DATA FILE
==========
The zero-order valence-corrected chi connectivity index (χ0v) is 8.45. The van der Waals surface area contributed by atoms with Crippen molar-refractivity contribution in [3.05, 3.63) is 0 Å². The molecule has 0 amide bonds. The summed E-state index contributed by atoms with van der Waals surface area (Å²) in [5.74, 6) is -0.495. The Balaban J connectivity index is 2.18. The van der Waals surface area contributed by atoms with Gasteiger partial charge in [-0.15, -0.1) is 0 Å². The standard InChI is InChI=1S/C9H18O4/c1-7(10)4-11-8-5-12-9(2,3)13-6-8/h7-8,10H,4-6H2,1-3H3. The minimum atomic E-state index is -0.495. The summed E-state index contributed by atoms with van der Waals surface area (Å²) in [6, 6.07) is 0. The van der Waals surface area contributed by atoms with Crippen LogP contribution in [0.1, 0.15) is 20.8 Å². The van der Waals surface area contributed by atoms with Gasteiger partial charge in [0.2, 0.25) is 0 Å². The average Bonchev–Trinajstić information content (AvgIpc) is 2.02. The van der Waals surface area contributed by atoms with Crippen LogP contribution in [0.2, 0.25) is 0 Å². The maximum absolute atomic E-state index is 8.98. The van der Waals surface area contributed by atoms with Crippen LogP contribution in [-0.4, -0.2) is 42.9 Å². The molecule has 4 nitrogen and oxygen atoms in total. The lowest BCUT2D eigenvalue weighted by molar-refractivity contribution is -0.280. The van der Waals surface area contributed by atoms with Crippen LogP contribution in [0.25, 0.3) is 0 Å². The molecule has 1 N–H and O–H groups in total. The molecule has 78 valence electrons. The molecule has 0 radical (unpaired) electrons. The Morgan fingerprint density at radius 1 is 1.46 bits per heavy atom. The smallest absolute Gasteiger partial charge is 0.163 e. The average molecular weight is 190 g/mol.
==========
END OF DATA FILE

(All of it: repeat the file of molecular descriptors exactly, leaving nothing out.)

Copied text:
The zero-order valence-corrected chi connectivity index (χ0v) is 8.45. The van der Waals surface area contributed by atoms with Crippen molar-refractivity contribution in [3.05, 3.63) is 0 Å². The molecule has 0 amide bonds. The summed E-state index contributed by atoms with van der Waals surface area (Å²) in [5.74, 6) is -0.495. The Balaban J connectivity index is 2.18. The van der Waals surface area contributed by atoms with Gasteiger partial charge in [-0.15, -0.1) is 0 Å². The standard InChI is InChI=1S/C9H18O4/c1-7(10)4-11-8-5-12-9(2,3)13-6-8/h7-8,10H,4-6H2,1-3H3. The minimum atomic E-state index is -0.495. The summed E-state index contributed by atoms with van der Waals surface area (Å²) in [6, 6.07) is 0. The van der Waals surface area contributed by atoms with Crippen LogP contribution in [0.1, 0.15) is 20.8 Å². The van der Waals surface area contributed by atoms with Gasteiger partial charge in [0.2, 0.25) is 0 Å². The average Bonchev–Trinajstić information content (AvgIpc) is 2.02. The van der Waals surface area contributed by atoms with Crippen LogP contribution in [0.2, 0.25) is 0 Å². The maximum absolute atomic E-state index is 8.98. The van der Waals surface area contributed by atoms with Crippen LogP contribution in [-0.4, -0.2) is 42.9 Å². The molecule has 4 nitrogen and oxygen atoms in total. The lowest BCUT2D eigenvalue weighted by molar-refractivity contribution is -0.280. The van der Waals surface area contributed by atoms with Crippen LogP contribution in [0.25, 0.3) is 0 Å². The molecule has 1 N–H and O–H groups in total. The molecule has 78 valence electrons. The molecule has 0 radical (unpaired) electrons. The Morgan fingerprint density at radius 1 is 1.46 bits per heavy atom. The smallest absolute Gasteiger partial charge is 0.163 e. The average molecular weight is 190 g/mol.